'Some use A&E like it's a free pharmacy': Appeal as Hull Royal Infirmary gears up for busiest weeks
MILLIONS of pounds of NHS resources are being wasted because of unnecessary trips to A&E.
Patients are being urged to use health services wisely over the festive period and not see the city's accident and emergency (A&E) department at Hull Royal Infirmary as the easiest option.
Instead, people with minor illnesses or ailments should visit walk-in centres, pharmacists, GPs, or explore other options.
Phil Morley, chief executive at Hull and East Yorkshire Hospitals NHS Trust, said: "For every patient who comes through A&E, it costs the health service £65.
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"If you come in for two paracetamol, or throat elixir, which cost pennies, it's such a waste of resources.
"It would help everybody if people use A&E in a sensible way. A&E should never be used for minor illness.
"Occasionally, people use A&E as if it is a free pharmacy. If drugs are available at a pharmacy, that's where you should go for them."
Mr Morley said the busiest time of the year in A&E are the first two weeks in January.
"Some people hang on to try to have a good family Christmas," he said.
"Some people overindulge and some people don't have carers over Christmas, so the dependency is back on health and social care.
"Between a quarter and a third of patients come in with a minor illness and they can always be treated at a walk-in centre or by a GP.
"There are other places to go."
Mr Morley also urged people who have diarrhoea and vomiting bug norovirus to use services wisely.
He said: "Norovirus has hit quite badly, with a 64 per cent increase across England – more than we expected at this time of year.
"For most people with norovirus, they should drink plenty and stay at home. It's quite rare you need to be hospitalised."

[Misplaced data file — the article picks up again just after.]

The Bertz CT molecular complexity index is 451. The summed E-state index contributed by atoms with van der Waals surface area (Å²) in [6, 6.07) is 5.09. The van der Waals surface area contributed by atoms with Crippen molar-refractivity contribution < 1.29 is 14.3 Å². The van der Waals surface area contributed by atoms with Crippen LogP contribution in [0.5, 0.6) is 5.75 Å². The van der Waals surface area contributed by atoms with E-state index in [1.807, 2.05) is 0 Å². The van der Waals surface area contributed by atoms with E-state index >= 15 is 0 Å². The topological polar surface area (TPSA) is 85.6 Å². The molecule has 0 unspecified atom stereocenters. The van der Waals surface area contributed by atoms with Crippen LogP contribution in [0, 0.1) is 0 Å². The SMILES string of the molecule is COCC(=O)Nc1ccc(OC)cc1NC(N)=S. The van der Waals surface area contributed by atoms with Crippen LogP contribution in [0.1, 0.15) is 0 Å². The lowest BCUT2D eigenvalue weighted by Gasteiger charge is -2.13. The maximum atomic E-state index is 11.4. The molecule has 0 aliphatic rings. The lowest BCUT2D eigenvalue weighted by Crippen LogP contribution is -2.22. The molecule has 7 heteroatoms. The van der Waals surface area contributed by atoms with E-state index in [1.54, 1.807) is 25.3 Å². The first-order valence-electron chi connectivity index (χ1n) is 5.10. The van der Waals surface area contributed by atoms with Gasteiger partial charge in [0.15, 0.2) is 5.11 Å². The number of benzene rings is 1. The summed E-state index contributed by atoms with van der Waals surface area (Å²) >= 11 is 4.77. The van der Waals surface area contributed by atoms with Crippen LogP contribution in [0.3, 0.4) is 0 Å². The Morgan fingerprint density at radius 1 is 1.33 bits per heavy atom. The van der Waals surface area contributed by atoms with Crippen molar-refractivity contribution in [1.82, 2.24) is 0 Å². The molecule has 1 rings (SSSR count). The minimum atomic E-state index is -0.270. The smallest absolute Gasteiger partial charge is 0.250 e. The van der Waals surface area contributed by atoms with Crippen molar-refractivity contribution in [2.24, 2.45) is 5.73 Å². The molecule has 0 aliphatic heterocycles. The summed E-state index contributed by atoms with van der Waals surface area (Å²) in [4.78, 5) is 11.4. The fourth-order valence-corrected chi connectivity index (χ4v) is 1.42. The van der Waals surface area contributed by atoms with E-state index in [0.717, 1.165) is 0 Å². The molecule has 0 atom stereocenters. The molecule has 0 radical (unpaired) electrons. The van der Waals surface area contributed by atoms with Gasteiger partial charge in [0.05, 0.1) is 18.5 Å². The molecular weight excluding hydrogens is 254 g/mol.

Doctors in Hull and the East Riding are also urging the public to be aware of the right place to go for treatment, ensuring urgent care services are kept free for genuine emergencies.
Dr Gina Palumbo, chairman of the East Riding Clinical Commissioning Group, said: "We can all play a part in making sure GP surgeries, as well as emergency services such as A&E and 999, are free so vulnerable people who need emergency treatment are seen and treated as quickly as possible.
"While the emergency department may seem an easy solution, you can be seen and treated much more quickly by choosing the right place for your particular case.
"This winter, we are backing the national NHS Choose Well campaign by asking people who are normally healthy to think twice before they contact their NHS services with common winter health complaints."
Yorkshire Ambulance Service NHS Trust, which has been forced to issue warning of a major incident this month when bad weather led to an unprecedented demand on its paramedics, is urging the public to only call 999 in the event of an emergency, such as a serious accident, severe loss of blood, heart attack, cardiac arrest, stroke or breathing difficulties.
Vince Larvin, the trust's locality director of operations for North and East Yorkshire, said: "We will always respond to medical emergencies where it is believed someone needs time-critical help.
"But our call-takers and crews are often faced with people who just require treatment or advice for a minor injury or illness.
"These calls take emergency staff away from those patients with potentially life-threatening conditions and can cause delays to them receiving vital treatment."